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Key Concept Masterclasses

with Professor Joseph Pugliese
with Professor Denise Ferreira da Silva
with Associate Professor Jacinta Ruru


Thursday 11th December

 

In conjunction with Space, Race, Bodies—Geocorpographies of the City, Nation and Empire, hosted by the Department of Media, Film and Communication (MFCO), the Postcolonial Studies Research Network (PSRN), the Somatechnics Research Network (University of Arizona) and the Sexuality Research Group at the University of Otago.
 
As part of the forthcoming Space, Race, Bodies—Geocorpographies of the City, Nation and Empire conference, we are delighted to offer the opportunity for postgraduates and researchers to attend several key concept Masterclasses. Reading lists will be provided to facilitate discussions.

 
The Masterclasses will be held at the University of Otago on Thursday 11th December:
 

09.00-11.00: ‘Biopolitics and technology’ with Professor Joseph Pugliese

Biopolitical regimes operate, in Foucault’s terms, to bring “life and its mechanisms into the realm of explicit calculations”. As such, biopolitical regimes are critically dependent upon a range of technological apparatuses in order to produce their power/knowledge effects. In this Masterclass, we examine the deployment of a range of technologies (including drones, biometrics, thermal and satellite imaging, and motion detectors) in a range of geopolitical contexts in order to materialise their biopolitical ramifications.

Joseph Pugliese is the Research Director of Media, Music, Communication and Cultural Studies at Macquarie University. Some of his recent publications are State Violence and Execution of Law: Biopolitical Caesurae of Torture, Black Sites, Drones (2013), Biometrics: Bodies, Technologies, Biopolitics (2010) and "The Alleged Liveness of Live: Legal Visuality, Biometric Liveness Testing and the Metaphysics of Presence” (2013).

11:15-13:15: ‘An Indigenous consideration of space and property’ with Associate Professor Jacinta Ruru

This session will draw on multiple disciplines such as law, geography, and politics to consider how colonial spaces are being recalibrated as Indigenous places in modern societies that are committed to reconciliation. The recasting of lands and waters including public places such as national parks will be considered in this session against the backdrop of themes relating to national identity, peoples’ connections to land, the resilience of Indigenous laws, and the power of society to reimagine its foundations. Readings for this session will include an opportunity to look at recent excerpts from the top courts in Canada, Australia and New Zealand and writing by leading authors such as Professor Nicholas Blomley”.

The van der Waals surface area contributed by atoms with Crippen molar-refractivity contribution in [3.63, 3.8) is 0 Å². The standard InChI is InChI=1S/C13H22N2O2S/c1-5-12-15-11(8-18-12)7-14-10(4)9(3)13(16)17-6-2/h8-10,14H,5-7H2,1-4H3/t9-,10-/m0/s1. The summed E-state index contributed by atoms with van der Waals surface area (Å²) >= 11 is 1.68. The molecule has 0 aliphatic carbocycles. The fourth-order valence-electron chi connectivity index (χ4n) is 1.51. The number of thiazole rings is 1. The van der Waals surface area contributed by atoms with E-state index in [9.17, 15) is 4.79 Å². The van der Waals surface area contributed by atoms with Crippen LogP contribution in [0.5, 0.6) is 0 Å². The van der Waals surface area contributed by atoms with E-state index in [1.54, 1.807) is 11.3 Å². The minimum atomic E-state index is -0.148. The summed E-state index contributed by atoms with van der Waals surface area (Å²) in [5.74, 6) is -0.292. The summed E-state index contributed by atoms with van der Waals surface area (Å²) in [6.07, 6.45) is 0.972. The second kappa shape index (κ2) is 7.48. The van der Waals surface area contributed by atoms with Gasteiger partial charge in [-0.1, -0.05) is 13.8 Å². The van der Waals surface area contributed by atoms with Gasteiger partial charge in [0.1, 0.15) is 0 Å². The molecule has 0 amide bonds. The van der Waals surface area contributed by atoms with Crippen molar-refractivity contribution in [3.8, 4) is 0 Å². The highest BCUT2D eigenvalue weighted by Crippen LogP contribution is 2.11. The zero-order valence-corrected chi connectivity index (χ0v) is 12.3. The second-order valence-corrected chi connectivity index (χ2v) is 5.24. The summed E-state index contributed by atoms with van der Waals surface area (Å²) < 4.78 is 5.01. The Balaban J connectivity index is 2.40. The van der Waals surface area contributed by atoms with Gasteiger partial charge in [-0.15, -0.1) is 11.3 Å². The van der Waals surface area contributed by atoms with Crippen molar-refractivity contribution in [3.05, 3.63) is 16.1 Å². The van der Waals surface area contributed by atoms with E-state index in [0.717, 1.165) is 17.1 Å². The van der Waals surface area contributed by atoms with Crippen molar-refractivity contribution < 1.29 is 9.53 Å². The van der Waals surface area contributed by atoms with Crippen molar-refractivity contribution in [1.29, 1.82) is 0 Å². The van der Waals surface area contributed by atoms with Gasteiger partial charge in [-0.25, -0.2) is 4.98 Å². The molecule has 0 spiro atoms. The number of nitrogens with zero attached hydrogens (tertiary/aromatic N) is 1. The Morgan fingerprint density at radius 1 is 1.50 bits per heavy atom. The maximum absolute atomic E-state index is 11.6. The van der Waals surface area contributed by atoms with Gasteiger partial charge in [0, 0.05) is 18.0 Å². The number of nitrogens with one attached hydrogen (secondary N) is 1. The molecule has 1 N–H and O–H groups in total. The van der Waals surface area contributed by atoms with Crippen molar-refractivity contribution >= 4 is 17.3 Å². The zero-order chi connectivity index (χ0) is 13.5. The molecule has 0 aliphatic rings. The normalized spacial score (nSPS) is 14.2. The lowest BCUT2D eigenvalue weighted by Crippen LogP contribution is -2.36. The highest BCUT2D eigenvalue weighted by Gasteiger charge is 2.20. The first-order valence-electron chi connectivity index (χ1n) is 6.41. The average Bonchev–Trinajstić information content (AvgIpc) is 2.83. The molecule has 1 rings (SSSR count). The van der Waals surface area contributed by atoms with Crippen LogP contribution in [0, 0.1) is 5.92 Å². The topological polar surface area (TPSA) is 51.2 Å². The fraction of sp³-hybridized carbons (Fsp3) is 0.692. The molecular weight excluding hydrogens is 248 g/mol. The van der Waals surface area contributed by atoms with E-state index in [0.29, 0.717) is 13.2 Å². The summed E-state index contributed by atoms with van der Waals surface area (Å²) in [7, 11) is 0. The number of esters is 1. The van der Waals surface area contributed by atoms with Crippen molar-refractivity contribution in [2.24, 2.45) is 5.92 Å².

Jacinta Ruru is an Associate Professor at the Faculty of Law, University of Otago and Centre Associate at the University of New South Wales Indigenous Law Centre. Her recent work includes co-authoring Discovering Indigenous Lands: The doctrine of discovery in the English colonies (2010), and “Undefined and unresolved: Exploring indigenous rights in Aotearoa New Zealand's freshwater legal regime” (2009). She is co-editor of a forthcoming Māori Law Treatise (2015).

14.00-16.00: ‘Reading the dead: A method for the critique of global capitalism’ with Professor Denise Ferreira da Silva

How to formulate the question of political transformation (from) without the constraints of the modern grammar? In this experiment on reading as a critical strategy and political intervention, I engage this question through a conversation that stages a confrontation between the flesh and soil and the historical materialist rendering of body and land. Beginning with the Zapatistas' dead call for decolonisation, I trace the limits of available tools for the critique of postcolonial capitalism, in particular the reliance on resource extraction and agricultural production, in an assemblage that opens 'thinking' towards imaging the political without separability, determinacy, and sequentiality—that is, without the modern western onto-epistemological pillars and their effects in our political imagination.

Denise Ferreira da Silva holds the Inaugural Chair in Ethics and is the Director of the Centre for Ethics and Politics, University of London. Some of her work includes: “To be Announced: Radical Praxis or Knowing (at) the Limits of Justice” (2013) and Toward a Global Idea of Race (2007).

 
If you are interested in participating in a Masterclass please submit an indication of preference/s, a short biography, and a summary of your research interests (1 page maximum) by 28th November to Alex at Space.Race.Bodies@otago.ac.nz

Reading lists will be disseminated to all participants in advance of the Masterclass.

Spaces are limited to 12 participants per Masterclass, and places will be allocated on a first come first served basis.

Tea & coffee will be provided.

There are no costs for Masterclass attendance.
 

Friday 12th December

The Sexuality Research Group is pleased to announce a Masterclass with Associate Professor Susan Stryker on December 12, 9.30 to 11.30. It is titled “Transgender Studies, Past, Present and Future”. Participation is limited so please email Dr. Melanie Beres if you would like to attend.

For more information please see the attached poster.